The documentary was not produced by the same team as the award-winning Walking with... documentary series, but a completely different one. The original series' director, Tim Haines, was not involved, nor Jasper James or the original production company Impossible Pictures, meaning Walking with Cavemen is technically a spin-off of the original series.
In the previous Walking with... documentaries, extinct animals were recreated with CGI and animatronics. For Walking with Cavemen, a slightly different approach was taken. While most of the animals depicted were still computer generated or animatronic, the human ancestors were portrayed by actors wearing makeup and prosthetics, giving them a more realistic look and permitting the actors to give the creatures a humanistic quality.
|1||"First Ancestors"||3.2 mya||Australopithecus afarensis||Ethiopia|
In the first episode, we see Australopithecus afarensis, and focus on their evolved bipedality due to climate change that started in the ocean. The story follows the famous Lucy and her relatives, as they first develop a leadership conflict following the death of the alpha male due to a crocodile attack, and then are attacked by a rival troop. The attack ends with the death of Lucy herself, and her eldest daughter caring for Lucy's now-orphaned baby sibling, as a sign of the developing humanity in these "apemen".· Basilosaurus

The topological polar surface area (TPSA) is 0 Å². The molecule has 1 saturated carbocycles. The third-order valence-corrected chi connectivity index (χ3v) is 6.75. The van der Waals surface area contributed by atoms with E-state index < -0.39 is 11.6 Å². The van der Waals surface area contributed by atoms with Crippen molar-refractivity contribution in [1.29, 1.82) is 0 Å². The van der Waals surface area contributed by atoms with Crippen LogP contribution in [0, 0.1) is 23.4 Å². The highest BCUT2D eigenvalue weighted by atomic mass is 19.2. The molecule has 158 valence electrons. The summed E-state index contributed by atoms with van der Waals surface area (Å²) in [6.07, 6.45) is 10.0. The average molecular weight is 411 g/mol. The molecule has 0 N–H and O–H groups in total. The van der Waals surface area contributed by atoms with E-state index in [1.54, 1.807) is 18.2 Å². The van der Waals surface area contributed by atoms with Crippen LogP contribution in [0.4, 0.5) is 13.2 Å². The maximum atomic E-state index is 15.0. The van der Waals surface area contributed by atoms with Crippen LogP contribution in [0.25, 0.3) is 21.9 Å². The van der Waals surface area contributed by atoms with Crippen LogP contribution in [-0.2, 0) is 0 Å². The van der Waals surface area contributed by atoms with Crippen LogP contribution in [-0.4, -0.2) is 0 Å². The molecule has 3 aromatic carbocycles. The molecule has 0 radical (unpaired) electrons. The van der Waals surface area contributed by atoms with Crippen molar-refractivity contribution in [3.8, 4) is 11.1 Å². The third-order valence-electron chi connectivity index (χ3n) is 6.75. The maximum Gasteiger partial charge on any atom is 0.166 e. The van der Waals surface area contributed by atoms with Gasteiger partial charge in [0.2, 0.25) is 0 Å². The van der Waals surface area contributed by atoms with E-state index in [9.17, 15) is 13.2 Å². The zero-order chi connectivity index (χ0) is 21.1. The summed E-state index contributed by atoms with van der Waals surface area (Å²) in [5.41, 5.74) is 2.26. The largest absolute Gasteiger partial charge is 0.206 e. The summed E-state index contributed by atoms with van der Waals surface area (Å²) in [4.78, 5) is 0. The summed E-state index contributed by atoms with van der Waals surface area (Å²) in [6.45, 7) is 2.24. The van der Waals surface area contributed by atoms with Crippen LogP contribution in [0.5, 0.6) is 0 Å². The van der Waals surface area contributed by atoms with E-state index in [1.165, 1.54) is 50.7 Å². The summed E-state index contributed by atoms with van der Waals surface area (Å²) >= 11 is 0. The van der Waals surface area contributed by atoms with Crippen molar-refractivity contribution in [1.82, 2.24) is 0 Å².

|2||"Blood Brothers"||2 mya||Paranthropus boisei, Homo habilis, Homo rudolfensis||East Africa|
The second episode leaps forward to a time when Paranthropus boisei, Homo habilis and Homo rudolfensis co-exist. H. habilis is depicted as an intelligent omnivore that is more adaptable than the herbivorous P. boisei. The two species are contrasted, with H. habilis being "a jack of all trades", while P. boisei are "a master of one" - i.e. they are specialized herbivores while H. habilis are generalized omnivores. Consequently, though P. boisei are able to eat termites, tall grasses and hard acacia pods in difficult times, they will not be able to survive in the future, when at the beginning of the next Ice Age the climate will change, and these plants will be gone for good. H. habilis, on the contrary, have become smart by eating fresh carrion and bone marrow among other things, and evolving a basic social behaviour, which is more firm than that of P. boisei, will continue to survive, until it evolves into Homo ergaster, seen in the next episode, who has developed these traits to a greater extent.